He’s running 3,500 miles in hopes strangers will ask why

Great State
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OKLAHOMA CITY, OKLAHOMA -- Every journey has its start.

For Jack Fussel, each day is his first step.

He might run 40 miles in a single day, but his strides have a special purpose.

Fussel recalls, "In 2011, I decided to set a goal and to run across America,"

Since he began his quest on foot 4 years ago, 12,000 miles and counting, he's been hoping someone will ask him about a disease most people are afraid to talk about.

"The second person I called to tell that I was going to run across the country asked me, 'what charity are you going to run for'. I'd never really thought about it, but instantly the first word out of my mouth was Alzheimer's."

Jack's story begins with his own father's struggle with Alzheimer's.

A Navy veteran of WWII, a working man from a large family of his own, it only took a year for Alzheimer's to take him.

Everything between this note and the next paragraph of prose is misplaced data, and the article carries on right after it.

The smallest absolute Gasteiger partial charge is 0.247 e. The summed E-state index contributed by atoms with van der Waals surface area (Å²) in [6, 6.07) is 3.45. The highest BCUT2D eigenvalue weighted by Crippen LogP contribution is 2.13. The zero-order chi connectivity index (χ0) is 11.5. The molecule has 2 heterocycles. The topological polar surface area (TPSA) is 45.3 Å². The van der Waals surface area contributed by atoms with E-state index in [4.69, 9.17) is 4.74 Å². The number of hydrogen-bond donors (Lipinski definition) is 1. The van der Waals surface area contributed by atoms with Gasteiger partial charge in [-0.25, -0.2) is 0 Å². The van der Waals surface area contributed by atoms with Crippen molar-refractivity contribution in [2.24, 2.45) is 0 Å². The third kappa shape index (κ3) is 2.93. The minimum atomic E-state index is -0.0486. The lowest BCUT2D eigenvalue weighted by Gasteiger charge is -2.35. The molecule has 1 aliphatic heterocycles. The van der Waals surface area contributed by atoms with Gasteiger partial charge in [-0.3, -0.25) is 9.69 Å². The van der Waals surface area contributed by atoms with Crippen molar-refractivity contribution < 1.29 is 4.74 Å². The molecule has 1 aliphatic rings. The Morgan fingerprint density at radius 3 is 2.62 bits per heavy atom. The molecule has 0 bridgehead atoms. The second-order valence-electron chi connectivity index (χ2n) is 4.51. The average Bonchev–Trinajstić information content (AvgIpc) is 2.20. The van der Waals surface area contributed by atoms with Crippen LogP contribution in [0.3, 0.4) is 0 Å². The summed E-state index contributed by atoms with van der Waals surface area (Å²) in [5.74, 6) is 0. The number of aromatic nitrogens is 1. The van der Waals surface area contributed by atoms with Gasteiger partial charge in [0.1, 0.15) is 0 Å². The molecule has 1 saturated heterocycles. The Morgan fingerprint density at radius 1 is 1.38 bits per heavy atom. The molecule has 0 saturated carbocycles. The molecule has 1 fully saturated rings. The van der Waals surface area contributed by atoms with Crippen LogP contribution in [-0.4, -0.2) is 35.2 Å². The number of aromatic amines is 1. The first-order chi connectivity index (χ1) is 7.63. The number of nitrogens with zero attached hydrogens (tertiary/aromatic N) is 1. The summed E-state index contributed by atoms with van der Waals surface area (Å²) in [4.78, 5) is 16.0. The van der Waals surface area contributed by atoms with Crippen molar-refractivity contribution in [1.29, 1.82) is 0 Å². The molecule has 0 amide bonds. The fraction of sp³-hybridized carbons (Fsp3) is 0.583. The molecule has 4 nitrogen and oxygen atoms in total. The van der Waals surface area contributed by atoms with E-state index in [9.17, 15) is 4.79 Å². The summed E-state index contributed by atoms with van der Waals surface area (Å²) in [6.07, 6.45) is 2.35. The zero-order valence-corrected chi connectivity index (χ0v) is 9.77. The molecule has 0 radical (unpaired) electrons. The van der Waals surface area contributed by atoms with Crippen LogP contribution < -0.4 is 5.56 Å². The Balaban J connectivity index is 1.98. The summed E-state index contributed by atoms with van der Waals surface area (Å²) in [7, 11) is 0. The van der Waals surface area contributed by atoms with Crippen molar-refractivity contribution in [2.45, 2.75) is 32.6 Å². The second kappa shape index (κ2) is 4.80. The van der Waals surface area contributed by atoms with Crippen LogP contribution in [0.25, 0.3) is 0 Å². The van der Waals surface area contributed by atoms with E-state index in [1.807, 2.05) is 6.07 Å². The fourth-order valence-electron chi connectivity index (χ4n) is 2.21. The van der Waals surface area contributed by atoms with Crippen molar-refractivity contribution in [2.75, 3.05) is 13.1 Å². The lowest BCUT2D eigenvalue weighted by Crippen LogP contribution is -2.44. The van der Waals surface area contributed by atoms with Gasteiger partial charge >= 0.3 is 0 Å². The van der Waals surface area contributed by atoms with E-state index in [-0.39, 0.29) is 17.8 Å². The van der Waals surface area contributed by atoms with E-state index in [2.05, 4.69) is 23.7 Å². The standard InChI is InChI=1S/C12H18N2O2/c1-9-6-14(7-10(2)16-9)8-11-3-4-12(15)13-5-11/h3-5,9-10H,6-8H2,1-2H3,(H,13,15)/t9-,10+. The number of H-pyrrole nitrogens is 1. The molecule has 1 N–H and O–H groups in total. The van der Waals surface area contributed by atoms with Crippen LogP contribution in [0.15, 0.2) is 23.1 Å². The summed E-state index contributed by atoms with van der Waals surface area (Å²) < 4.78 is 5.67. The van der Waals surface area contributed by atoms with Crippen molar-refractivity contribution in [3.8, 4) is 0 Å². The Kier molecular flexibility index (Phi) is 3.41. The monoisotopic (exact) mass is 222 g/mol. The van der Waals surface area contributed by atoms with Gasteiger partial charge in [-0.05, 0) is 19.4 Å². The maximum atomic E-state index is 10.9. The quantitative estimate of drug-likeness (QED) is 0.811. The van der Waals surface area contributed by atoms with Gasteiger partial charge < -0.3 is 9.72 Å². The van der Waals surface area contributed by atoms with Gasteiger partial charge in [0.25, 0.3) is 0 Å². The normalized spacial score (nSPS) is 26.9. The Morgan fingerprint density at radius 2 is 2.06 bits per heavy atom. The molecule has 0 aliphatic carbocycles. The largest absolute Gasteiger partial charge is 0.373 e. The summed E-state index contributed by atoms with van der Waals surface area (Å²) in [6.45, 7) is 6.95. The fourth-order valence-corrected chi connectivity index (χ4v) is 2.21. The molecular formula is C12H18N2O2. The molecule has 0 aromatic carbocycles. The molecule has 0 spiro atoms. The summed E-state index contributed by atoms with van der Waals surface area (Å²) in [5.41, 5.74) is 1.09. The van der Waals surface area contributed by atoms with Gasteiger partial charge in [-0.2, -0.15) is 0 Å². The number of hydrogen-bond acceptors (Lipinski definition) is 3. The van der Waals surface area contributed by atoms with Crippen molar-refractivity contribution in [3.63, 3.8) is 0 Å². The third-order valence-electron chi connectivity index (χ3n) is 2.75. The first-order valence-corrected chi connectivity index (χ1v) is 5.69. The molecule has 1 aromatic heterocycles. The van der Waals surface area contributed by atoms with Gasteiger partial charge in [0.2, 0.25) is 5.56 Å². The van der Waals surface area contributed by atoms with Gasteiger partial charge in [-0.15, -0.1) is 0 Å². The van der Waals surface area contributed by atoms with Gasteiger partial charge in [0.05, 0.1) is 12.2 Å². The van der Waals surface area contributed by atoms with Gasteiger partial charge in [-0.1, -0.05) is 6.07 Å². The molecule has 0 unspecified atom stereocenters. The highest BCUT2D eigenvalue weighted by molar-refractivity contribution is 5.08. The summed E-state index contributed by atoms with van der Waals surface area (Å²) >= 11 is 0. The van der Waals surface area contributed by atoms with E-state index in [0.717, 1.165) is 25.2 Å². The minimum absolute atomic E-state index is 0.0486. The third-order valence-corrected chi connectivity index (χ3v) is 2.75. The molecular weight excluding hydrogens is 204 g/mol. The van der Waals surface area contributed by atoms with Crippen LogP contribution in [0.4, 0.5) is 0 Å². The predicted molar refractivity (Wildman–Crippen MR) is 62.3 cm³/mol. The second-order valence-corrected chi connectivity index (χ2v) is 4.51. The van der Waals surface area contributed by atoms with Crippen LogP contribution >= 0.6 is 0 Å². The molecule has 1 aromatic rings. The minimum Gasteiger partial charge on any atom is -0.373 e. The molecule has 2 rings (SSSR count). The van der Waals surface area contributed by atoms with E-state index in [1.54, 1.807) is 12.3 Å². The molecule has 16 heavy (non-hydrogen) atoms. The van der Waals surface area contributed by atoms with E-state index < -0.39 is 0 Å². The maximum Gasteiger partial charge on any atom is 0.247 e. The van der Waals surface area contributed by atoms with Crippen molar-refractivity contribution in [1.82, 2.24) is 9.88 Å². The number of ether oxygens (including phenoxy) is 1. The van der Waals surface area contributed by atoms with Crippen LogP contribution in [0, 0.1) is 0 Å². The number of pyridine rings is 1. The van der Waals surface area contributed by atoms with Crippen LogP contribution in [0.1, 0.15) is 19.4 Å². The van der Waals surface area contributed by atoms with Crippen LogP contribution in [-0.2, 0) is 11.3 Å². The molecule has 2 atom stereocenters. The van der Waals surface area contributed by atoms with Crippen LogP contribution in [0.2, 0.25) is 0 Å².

Each step for Jack reminds him of his father's steps backward.

"The disease hit him quick and hard," says Fussel. "I was holding his hand when he died and I'll never forget it."

The jumble of emotions and thoughts still swirl with every step Jack takes.

The sadness of his father's decline mixes with the guilt that he couldn't help more, and the relief that swept over him as he witnessed his father's suffering end.

This is Jack Fussel's second run across the U.S. by himself.

His route takes him wherever he can get the most response, to raise awareness, to let people he speaks with know they don't have to run alone.

He says, "One thing I tell everyone connected with the disease is that the Alzheimer's Association exists, and they're a non-profit. They can help and they can make life a lot better."

He carries what he might need on a modified scooter.

15 years after the passing of his father the pain of his loss slowly turns to worry about his own future.

6 of his dad's brothers and sisters also died of Alzheimer's Disease.

Part of why he runs includes today's destination.

Fussell ends his short run at a place designed to help families struggling with this incurable disease, hoping to send his message that no one need suffer alone.

Jack began his trek in November, 2014 from Savannah, Georgia.

He hopes to finish in California sometime in September.

If you have questions about Jack's run or about Alzheimer's contact the Oklahoma Alzheimer's Alliance at

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